A Campbell man faces a 20-year prison sentence after his conviction for kidnapping and rape of a 15-year-old girl walking to school in 2009.
The six-woman, six-man jury had been hearing testimony all week in the trial of Charles Hudson, 55, who offered no official address. The jury also found Hudson guilty of gross sexual imposition in the case.
The jury deliberated about an hour Thursday before delivering its verdict to Judge Lou A. D’Apolito of Mahoning County Common Pleas Court. No sentencing date has been set.
Police said the 15-year-old, a 10th-grader at Campbell Memorial High School at the time, was abducted at knife point on Tremble Avenue near 13th Street around 7 a.m. Oct. 12 a few streets away from her home. She was taken to an abandoned house on Gordon Avenue, where the rape occurred.
Prosecutors say the girl escaped and ran home after Hudson left her and the knife in a room in the house.
Clarence Hudson, the defendant’s brother and a retired Campbell police officer, testified his brother is not homeless but was living at a home away from the site of the alleged attack.
Natasha Frenchko, an assistant county prosecutor, in her summation, told the jury the victim, now 17, was doing exactly what she was supposed to do the day of the attack, but she had her day and life altered after coming into contact with Hudson.
“He [Hudson] saw an opportunity to fulfill his own sick and disgusting desire to have sex with a little girl,” she said. “She did not decide to have sex with some stranger while walking to school.”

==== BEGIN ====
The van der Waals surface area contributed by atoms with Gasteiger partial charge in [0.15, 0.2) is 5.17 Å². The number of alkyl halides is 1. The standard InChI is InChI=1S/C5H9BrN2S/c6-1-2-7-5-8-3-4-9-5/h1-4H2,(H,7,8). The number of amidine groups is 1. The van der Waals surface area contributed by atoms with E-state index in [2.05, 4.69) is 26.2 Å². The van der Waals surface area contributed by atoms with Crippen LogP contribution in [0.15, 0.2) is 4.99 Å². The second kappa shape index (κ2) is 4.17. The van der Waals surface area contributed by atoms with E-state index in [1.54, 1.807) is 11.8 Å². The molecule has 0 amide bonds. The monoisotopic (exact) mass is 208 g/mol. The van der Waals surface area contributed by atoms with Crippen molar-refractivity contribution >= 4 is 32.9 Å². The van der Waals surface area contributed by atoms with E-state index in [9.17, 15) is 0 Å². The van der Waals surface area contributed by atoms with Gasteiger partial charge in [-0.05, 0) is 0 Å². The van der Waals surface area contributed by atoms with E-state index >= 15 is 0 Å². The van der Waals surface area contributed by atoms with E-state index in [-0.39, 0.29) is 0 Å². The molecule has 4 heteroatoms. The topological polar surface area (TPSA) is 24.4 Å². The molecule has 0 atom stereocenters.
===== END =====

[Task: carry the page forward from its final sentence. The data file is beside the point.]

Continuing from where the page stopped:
Frenchko reminded jurors the girl’s eyeglasses were left at the house and found there by police a short time later. She also reminded jurors that Hudson’s DNA was found inside of the girl during a rape examination.
Atty. Fernando Mack, a Cleveland attorney representing Hudson, in his summation, told jurors his client has never disputed the existence of DNA evidence. He said the fact remains that no one can say whether that DNA was left during voluntary sex or rape.
Mack said the victim told several different versions of what happened, and is therefore an unreliable witness. He said the girl’s statement that Hudson held her at knife point and abducted her from a busy intersection at 7 a.m. does not make sense.
“He has to assume that no one will be around. He has to assume that no school buses will be coming. He has to assume that no kids will be coming that way to school,” Mack said.
The defense lawyer also said it makes no sense for Hudson to have gone through the trouble of abducting the teen and raping her only to leave her alone in a room with the knife he used to abduct her.
“You have a lot of inconsistencies in this case. These are not minor inconsistencies. These are meaningful aspects of the case,” Mack said.